Rogova met the term ‘constructicon’ in foreign scientific works. This term was introduced into the scientific use by Goldberg (2003). In his opinion, the constructicon is responsible for the use of language means. This concept incorporates various language units, including vocabulary and grammar. Stefanovitsch (2003) use such term as ‘colloconstruction’ (Stefanovitsch, 2003). Such psycholinguistic constructions establish a close and strong connection between grammatical and lexical phenomena of the target language. Scinevener (2005) notes that ‘collocations’ and ‘chanks’ are integral components of the concept ‘lexis’ being a broader concept in comparison with the term ‘vocabulary’. ‘Lexis’ refers to the ‘internal base’ of words, which are set, and relatively stable combinations of words. We quickly recall them, refresh and use in our speech while solving various communicative tasks. The term “lexis” refers to cognitive entities related to the grammar and vocabulary.

Purpose of the Study

The interrelated teaching/training of the lexical and grammatical aspects of the speech is understood to be the “training aimed at the simultaneous development of lexical and grammatical mechanisms of the speech based on a special set of tasks” (Pronina, 2010, p. 45).

Research Methods

According to Rogova and Vereshagina (2000), vocabulary and grammar can interact in three ways. The first way is connected with language teaching at school. It is focused on improving communicative speech skills based on the text. Reading is the starting point in this process. The selection of texts coincides with the grammatical and lexical topic to some extent. The vocabulary is supposed to be the content of selected syntactic constructions. Rogova and Vereshagina (2000) believe that school students’ work with the text is similar to the work of the researcher who interprets and summarizes the rules on applying grammatical and lexical material.

The second way in the interrelated teaching of vocabulary and grammar concerns the appropriate use of the semantics of a foreign language sentence and the use of didactic possibilities of the predicative base of a foreign language sentence. Researchers and grammar specialists focus primary on the predicate. It can be represented by certain lexico-semantic groups (LSGs). Lexico-semantic groups also demonstrate school students’ strong links of vocabulary with morphology and syntax. According to Rogova and Vereshagina (2000), the experience of describing LSGs, for example: verbal groups of speech, movement, location, emotional state and some others proves their didactic value and stimulates the search for effective teaching methods of training them. Thus, the semantics of different types of verbs as separate lexical units performing a key function in sentences are absorbed here. At the same time the grammatical aspect of the speech of the target language is learnt.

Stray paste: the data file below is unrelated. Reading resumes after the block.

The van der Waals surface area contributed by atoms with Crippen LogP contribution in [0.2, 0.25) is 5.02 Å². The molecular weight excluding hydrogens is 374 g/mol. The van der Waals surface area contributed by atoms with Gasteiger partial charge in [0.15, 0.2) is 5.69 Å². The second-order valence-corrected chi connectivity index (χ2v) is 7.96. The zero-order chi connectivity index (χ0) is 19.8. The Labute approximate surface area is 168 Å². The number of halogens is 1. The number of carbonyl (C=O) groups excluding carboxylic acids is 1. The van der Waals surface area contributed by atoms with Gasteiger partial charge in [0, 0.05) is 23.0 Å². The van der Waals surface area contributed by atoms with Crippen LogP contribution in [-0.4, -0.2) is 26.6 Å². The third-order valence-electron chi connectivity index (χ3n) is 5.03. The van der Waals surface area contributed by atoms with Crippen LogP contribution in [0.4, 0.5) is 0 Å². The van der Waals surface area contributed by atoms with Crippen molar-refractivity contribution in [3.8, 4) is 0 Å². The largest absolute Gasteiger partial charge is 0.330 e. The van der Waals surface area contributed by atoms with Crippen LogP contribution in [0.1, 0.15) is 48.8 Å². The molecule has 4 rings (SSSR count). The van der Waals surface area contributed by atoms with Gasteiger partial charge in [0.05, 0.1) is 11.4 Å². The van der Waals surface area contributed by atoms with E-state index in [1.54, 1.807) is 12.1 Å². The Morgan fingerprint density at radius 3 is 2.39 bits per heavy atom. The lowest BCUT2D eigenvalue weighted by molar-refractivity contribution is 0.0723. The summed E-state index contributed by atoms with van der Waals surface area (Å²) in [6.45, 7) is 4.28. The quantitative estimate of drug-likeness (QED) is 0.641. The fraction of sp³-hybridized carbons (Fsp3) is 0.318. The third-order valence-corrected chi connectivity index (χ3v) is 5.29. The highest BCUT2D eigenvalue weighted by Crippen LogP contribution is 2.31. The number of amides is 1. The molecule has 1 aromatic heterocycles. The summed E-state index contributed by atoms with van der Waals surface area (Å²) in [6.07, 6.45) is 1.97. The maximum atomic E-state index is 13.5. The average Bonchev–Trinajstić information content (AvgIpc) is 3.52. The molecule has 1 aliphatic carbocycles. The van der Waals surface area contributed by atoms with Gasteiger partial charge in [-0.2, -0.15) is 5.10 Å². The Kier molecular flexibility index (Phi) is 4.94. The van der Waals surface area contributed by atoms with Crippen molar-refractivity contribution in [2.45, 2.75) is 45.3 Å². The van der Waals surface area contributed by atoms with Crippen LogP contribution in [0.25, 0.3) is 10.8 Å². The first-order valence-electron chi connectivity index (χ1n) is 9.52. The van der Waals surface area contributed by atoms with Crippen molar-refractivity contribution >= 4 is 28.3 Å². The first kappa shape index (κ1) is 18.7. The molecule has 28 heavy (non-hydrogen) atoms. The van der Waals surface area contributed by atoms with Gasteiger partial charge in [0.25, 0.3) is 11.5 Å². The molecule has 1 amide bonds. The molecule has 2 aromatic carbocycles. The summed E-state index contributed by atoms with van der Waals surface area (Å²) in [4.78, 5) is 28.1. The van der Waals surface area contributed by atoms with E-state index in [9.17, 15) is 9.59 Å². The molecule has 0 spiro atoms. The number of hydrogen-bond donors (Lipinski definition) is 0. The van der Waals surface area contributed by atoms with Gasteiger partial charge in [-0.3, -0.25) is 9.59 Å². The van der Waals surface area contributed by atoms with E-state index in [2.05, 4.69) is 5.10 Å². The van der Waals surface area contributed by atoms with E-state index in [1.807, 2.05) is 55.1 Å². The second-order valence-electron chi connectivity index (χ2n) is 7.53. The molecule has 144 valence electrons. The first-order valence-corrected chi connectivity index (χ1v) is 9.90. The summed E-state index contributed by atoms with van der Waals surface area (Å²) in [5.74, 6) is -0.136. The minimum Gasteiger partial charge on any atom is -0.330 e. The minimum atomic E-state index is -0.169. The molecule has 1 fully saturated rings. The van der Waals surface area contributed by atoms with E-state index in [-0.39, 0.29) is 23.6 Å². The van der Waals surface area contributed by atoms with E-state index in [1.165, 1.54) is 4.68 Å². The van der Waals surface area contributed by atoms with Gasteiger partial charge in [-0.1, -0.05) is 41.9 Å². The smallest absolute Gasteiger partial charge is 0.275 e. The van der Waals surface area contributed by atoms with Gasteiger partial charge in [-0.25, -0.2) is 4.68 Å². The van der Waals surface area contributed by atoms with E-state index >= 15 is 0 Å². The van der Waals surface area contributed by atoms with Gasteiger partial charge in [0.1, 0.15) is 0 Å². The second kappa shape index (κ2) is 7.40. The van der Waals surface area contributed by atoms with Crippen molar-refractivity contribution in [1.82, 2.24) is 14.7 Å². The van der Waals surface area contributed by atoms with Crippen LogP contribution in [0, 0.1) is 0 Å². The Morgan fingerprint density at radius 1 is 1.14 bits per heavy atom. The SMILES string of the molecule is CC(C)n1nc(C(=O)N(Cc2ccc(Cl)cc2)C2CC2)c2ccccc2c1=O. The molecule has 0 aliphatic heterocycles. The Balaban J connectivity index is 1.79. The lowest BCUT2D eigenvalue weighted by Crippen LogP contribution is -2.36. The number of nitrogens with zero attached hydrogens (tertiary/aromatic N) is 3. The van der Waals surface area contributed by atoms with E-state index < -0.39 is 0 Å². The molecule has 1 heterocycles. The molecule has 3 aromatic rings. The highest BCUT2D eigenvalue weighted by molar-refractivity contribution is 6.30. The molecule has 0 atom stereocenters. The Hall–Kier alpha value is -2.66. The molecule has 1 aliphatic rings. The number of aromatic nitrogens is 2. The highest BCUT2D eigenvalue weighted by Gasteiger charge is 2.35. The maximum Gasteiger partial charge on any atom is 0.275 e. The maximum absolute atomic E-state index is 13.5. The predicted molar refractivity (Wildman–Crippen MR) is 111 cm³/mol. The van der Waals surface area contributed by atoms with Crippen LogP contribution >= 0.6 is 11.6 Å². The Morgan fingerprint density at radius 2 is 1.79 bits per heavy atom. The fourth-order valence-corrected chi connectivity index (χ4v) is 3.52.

The third way in the interrelated teaching of foreign grammar and vocabulary is implemented through the wide use of ideas and didactic possibilities of the situational-thematic approach. Training foreign speech skills is known to be based on the situational-thematic approach. The situation selects the vocabulary followed by choosing a set of syntactic structures with alternative morphological content.

When applying the ‘lexico-centric’ approach, the grammar plays a supporting role. Speech situations represent patterns of communicative fragments that should or can be used for school students to produce speech statements. Thus, the classification of grammatical phenomena of the target language dominates according to no form but to the meaning and the communicative function performed in the speech.